Deals

Liam Denning is a Bloomberg Gadfly columnist covering energy, mining and commodities. He previously was the editor of the Wall Street Journal's "Heard on the Street" column. Before that, he wrote for the Financial Times' Lex column. He has also worked as an investment banker and consultant.

As we near the halfway mark for 2016, we already have a contender for deal of the year: Energy Capital Partners' (almost) joint venture with Dynegy.

For effectively no money down, the private equity group will get $225 million in cash and a 10 percent stake in Dynegy in the space of less than a year.

First, a recap: Back in February, Dynegy announced a $3.3 billion deal to buy a slew of U.S. power plants from French utility Engie. Already sporting leverage of about 7 times Ebitda and having seen its stock collapse by two-thirds over the prior six months, Dynegy needed a little help.

A Friend in Need
Source: Bloomberg

Enter ECP. It had already built up a stake of about 5 percent in Dynegy as the shares tanked. To help do the deal, it offered to buy $150 million of new Dynegy stock, fund about a third of the $1 billion equity check for the Engie plants via a JV called Atlas Power, and provide a $400 million bridge loan at 11 percent. Dynegy, meanwhile, got an option to eventually buy out ECP's stake in Atlas at a minimum price of $519 million.

Since then, two things have happened. First, Dynegy's share price has roughly doubled. Second, bondholders have become quite a bit more forgiving.

Cut Me Some Slack
Dynegy's cost of debt has fallen sharply since February

So on Wednesday, Dynegy announced new terms. It will now raise $2.4 billion by issuing convertible debt and raising a new term loan, as well as drawing on other sources such as its revolver.

ECP, meanwhile, will still buy $150 million of Dynegy's stock to take its overall stake to about 15 percent, making it the largest shareholder. And, instead of Dynegy paying $519 million to buy it out of Atlas, ECP will relinquish its stake for $375 million.

Wait, a private equity firm just gave up $144 million? Has the world gone mad?

No. Think of it this way. It was the promise of ECP's support that enabled Dynegy to get its acquisition on the books. That promise effectively cost nothing. In return, when the deal closes -- likely in the fourth quarter -- ECP will buy 10 percent of Dynegy at an agreed price of $10.94 per share, or $150 million. But, simultaneously, Dynegy will pay ECP $375 million to buy it out of Atlas. So ECP will get $225 million in cash, net, plus 10 percent of the company for, effectively, a promise. That's worth taking the haircut on Dynegy's buyout option now, especially in such a high-risk business.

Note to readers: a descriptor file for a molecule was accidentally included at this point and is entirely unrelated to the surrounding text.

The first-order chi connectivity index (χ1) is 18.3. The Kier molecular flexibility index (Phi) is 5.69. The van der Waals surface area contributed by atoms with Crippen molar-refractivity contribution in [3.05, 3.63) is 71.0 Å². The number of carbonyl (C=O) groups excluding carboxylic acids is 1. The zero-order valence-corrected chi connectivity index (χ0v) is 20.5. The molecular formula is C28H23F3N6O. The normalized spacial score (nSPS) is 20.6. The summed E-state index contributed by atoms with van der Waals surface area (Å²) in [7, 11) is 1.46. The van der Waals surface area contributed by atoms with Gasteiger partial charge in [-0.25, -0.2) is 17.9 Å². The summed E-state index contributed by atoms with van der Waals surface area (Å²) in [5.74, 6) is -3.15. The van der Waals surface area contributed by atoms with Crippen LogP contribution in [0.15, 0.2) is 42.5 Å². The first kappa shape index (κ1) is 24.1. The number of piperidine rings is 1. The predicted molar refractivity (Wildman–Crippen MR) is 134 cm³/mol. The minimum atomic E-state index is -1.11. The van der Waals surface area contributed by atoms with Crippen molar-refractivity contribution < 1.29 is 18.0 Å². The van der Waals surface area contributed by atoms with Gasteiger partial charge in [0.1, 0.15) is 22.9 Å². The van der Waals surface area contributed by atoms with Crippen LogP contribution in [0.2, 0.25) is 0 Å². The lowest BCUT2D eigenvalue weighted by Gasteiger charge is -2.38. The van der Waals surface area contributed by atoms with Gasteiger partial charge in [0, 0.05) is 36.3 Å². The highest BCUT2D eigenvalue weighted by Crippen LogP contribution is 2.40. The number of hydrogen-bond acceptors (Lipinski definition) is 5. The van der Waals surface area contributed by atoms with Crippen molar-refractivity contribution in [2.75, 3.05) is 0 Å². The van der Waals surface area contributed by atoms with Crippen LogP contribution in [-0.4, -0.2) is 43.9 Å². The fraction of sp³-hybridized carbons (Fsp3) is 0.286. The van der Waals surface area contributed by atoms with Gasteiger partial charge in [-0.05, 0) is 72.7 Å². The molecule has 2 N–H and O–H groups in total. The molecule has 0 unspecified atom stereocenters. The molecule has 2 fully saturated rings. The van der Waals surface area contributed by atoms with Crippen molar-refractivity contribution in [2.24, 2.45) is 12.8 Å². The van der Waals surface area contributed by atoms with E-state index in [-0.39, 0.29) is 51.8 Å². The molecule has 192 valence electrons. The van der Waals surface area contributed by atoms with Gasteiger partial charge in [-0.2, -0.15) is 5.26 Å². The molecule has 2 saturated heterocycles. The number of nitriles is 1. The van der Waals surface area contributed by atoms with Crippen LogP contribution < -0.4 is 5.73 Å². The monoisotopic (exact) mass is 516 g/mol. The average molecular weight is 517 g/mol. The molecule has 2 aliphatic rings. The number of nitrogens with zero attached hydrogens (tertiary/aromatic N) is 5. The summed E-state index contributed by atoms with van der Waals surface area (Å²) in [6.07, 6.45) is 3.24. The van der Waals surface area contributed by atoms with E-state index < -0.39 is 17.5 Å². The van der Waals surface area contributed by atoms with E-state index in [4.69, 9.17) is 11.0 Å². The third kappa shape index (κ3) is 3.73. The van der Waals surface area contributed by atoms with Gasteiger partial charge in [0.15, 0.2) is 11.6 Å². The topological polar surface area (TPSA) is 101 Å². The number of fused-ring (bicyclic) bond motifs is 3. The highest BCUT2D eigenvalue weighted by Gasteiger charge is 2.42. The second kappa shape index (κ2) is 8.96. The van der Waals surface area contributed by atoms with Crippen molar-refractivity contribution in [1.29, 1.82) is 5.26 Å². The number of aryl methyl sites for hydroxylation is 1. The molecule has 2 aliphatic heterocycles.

Now, you could argue ECP had to buy 5 percent of Dynegy initially just to show willingness. Fair enough. But assume it bought that stake in the run-up to February's deal when Dynegy's stock was trading at $10 or less, implying a total cost to ECP of less than $60 million. In return, it still gets $225 million in cash and an overall 15 percent stake in Dynegy worth, at today's price, around $170 million. That's a return of almost 7 times the downpayment in less than a year. You'd probably still take that.

As for Dynegy itself, it gets to do a transaction -- which significantly reduces its exposure to coal-fired generation in favor of natural gas -- that it couldn't have done without ECP's help. The new deal also allows it to take full control of the Engie plants at a cost that is $144 million less than the terms agreed to in February, saving $40 million a year in interest costs, too. 

Would Dynegy have preferred to do all this without having to effectively hand ECP a check and a big equity stake for no money down? Sure.

But the merchant energy business, with its dizzying highs, terrifying lows and perennial need for cash, has always been about timing and access to capital. Those are ideal conditions for private equity to play in.

What's more, even if the rally in natural gas prices has helped the entire sector since February, Dynegy's shareholders have clearly benefited more so far.

Spring Cleanup
Dynegy's stock has soared since February
Source: Bloomberg
Note: Performance indexed to Feb. 24, the day before the Engie deal was announced.

 

This column does not necessarily reflect the opinion of Bloomberg LP and its owners.

  1. And, not to belabor the point, the biggest of those shareholders will soon be ECP.

To contact the author of this story:
Liam Denning in San Francisco at ldenning1@bloomberg.net

To contact the editor responsible for this story:
Mark Gongloff at mgongloff1@bloomberg.net